He informed us of the link between Irish and Galician music and his desire to visit a fleadh where he could play alongside his Celtic brethren as once again our similarities were highlighted.

We had only factored in a day for sightseeing in Santiago but after exploring the centre we had enough time for a delicious array of tapas.

It was here the similarities between our countries ended — because at €1.30 a portion, we were able to sample several delicacies of the area (octopus, baby squid, braised pork, langoustine, sardines, stuffed pepper, spicy potatoes and goat’s cheese with tomato chutney) and including drinks had change from €20 — as far as value-for-money went, Galicia was in a different league.

Buoyed up by our visit to this beautiful city, we decided to return to A Coruna — there had to be more to it than an industrial port and endless streets with shops and office buildings.

And we were right. On our last day, we ventured into the city again and this time stayed on the bus which stopped at the station — so while our helpful fellow passenger had been right in saying it wasn’t the city centre, it was considerably closer than where we had got off before.

Within 10 minutes of the station, we located the old centre — a maze of cobbled streets, artisan shops and aromatic cafes. First stop was breakfast for five which included freshly squeezed orange juice, huge pastries and fresh coffee — the bill was €11 in total. Heaven.

After perusing the little boutiques and marvelling at the architecture we decided to head to the seafront and walk the promenade which is a few miles around the headland. The sun was high in the sky, the water glistening and the view across the ocean was breathtaking.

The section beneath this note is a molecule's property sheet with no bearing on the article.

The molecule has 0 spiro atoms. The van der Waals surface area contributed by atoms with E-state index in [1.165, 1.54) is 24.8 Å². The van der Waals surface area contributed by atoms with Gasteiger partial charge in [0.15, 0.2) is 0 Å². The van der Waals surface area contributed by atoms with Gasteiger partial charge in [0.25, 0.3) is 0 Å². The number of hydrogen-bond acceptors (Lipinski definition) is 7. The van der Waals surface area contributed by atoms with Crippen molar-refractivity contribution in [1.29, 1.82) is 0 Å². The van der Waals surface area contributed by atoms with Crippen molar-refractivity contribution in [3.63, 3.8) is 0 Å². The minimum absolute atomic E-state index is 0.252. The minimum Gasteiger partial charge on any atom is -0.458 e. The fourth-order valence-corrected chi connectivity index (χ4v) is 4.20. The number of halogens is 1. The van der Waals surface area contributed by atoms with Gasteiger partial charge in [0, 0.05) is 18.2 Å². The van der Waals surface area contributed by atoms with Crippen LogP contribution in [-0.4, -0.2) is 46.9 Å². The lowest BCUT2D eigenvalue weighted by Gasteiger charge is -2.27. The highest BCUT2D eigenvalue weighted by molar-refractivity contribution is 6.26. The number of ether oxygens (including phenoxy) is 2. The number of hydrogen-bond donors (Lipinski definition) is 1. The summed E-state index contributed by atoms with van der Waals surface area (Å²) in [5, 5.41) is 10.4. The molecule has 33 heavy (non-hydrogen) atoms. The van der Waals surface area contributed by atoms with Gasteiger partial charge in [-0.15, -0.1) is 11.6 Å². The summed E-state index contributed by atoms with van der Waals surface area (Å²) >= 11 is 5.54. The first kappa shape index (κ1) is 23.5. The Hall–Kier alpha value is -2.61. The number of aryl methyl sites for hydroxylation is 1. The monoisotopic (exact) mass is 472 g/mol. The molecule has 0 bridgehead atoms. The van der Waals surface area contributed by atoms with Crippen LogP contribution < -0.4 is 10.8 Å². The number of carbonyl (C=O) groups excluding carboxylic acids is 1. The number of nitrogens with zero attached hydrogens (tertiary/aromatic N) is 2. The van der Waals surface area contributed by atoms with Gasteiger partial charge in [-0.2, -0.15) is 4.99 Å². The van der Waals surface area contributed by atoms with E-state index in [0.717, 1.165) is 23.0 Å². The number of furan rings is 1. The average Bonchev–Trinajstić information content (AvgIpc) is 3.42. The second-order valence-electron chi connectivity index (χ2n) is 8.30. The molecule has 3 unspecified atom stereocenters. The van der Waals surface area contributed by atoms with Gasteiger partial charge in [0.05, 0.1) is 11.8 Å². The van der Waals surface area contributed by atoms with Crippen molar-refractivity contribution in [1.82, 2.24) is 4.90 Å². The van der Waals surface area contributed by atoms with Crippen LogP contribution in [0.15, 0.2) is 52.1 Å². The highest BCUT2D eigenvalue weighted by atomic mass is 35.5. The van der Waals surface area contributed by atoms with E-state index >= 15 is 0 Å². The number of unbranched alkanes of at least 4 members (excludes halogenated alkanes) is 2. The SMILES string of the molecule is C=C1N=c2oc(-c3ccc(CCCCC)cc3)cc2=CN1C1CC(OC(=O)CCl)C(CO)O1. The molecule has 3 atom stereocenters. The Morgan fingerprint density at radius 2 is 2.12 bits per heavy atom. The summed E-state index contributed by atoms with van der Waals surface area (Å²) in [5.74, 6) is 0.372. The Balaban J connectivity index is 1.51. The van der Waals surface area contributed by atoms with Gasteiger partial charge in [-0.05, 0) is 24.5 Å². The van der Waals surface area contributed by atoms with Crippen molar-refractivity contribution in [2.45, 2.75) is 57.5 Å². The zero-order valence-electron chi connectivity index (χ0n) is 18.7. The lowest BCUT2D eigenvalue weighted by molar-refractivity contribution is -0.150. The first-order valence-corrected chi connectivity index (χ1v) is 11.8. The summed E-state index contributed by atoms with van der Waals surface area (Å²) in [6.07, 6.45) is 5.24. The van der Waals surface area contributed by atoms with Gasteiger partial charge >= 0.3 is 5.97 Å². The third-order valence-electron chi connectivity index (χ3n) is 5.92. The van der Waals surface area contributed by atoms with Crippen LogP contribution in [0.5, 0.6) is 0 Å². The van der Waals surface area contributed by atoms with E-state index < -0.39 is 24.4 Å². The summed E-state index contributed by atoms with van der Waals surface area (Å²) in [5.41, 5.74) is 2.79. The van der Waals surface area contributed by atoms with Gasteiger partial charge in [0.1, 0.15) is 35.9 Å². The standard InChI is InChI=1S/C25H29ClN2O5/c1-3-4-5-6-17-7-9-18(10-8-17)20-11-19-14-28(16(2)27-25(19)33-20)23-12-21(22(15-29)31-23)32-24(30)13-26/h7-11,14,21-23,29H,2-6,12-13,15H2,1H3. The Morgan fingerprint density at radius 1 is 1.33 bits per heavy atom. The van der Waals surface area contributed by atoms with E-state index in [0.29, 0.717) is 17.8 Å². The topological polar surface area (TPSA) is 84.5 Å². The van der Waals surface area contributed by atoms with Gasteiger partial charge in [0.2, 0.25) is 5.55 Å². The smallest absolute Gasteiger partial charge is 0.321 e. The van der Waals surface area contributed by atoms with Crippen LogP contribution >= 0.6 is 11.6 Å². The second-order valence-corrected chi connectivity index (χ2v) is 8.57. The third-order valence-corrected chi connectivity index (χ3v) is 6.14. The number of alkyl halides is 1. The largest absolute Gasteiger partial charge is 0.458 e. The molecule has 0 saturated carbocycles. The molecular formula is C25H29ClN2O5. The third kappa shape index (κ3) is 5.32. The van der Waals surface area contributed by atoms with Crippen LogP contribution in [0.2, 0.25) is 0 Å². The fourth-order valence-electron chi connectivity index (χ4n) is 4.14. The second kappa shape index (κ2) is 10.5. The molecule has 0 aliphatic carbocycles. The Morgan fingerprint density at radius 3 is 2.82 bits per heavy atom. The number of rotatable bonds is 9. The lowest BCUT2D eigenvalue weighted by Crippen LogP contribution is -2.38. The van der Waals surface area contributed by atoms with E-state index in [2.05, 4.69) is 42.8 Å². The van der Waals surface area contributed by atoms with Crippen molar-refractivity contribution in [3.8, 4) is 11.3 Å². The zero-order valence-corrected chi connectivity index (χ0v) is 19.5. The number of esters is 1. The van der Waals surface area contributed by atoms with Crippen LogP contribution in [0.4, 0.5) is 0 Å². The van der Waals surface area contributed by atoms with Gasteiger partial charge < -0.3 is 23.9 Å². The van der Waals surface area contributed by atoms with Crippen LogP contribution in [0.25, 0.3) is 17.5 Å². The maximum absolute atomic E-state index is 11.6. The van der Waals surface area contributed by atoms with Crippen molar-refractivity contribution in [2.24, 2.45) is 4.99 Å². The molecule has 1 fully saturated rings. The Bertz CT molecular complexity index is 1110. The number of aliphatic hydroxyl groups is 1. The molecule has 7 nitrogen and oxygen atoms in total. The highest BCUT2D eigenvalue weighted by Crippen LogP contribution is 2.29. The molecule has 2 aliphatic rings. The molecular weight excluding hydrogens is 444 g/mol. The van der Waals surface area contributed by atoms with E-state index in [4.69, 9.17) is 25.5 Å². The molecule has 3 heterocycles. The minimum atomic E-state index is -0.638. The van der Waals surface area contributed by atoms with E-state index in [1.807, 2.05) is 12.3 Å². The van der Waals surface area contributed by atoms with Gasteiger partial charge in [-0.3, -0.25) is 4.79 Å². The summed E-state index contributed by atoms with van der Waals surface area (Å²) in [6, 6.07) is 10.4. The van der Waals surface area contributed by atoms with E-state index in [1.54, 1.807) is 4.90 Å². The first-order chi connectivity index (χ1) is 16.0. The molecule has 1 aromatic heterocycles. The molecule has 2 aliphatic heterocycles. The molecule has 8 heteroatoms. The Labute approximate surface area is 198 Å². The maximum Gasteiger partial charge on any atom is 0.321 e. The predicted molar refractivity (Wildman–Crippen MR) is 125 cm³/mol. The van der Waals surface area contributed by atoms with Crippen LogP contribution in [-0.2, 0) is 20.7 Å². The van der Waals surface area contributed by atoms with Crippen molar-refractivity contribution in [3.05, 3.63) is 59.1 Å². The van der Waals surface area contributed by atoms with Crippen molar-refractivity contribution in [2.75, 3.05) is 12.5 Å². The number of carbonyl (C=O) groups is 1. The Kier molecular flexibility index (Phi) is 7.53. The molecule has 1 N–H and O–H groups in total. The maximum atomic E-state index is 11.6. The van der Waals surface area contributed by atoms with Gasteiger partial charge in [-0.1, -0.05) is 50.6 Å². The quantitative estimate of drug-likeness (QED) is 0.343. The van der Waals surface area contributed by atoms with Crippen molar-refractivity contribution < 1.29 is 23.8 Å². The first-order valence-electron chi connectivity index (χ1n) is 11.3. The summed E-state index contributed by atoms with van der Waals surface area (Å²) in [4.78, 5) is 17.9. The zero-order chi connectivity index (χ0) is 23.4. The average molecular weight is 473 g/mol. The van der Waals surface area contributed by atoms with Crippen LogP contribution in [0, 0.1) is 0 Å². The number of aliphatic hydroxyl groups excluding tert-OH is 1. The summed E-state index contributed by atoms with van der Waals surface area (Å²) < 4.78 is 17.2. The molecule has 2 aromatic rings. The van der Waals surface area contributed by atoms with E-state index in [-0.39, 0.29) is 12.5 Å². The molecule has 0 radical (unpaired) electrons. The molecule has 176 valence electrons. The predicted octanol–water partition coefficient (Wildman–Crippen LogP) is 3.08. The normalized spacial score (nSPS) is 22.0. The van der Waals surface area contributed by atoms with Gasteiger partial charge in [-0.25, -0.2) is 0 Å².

We stopped at the Tower of Hercules which stands proud on the cliff-top jutting out into the Atlantic and also the aquarium before continuing along the seafront in search of somewhere to feed our perpetually-hungry children.

Once sated, we headed back to the old town where the boys bought ridiculously cheap souvenirs before we caught the bus home. It had been a glorious day, our impression of A Coruna had been completely altered and each of us vowed to return in the future.

By the end of the fortnight, I had not only rekindled my love of Galicia but witnessed my family succumbing to its charms.

It took almost 30 years for me to return to the area which made such a strong impression on my teenage self, but I can say without a shadow of a doubt that it won’t be as long until my next visit.

GETTING THERE

Fly to Santiago de Compostela from Dublin from €49.99, www.aerlingus.com  

· Take the hassle out of driving and arrange a taxi for arrival.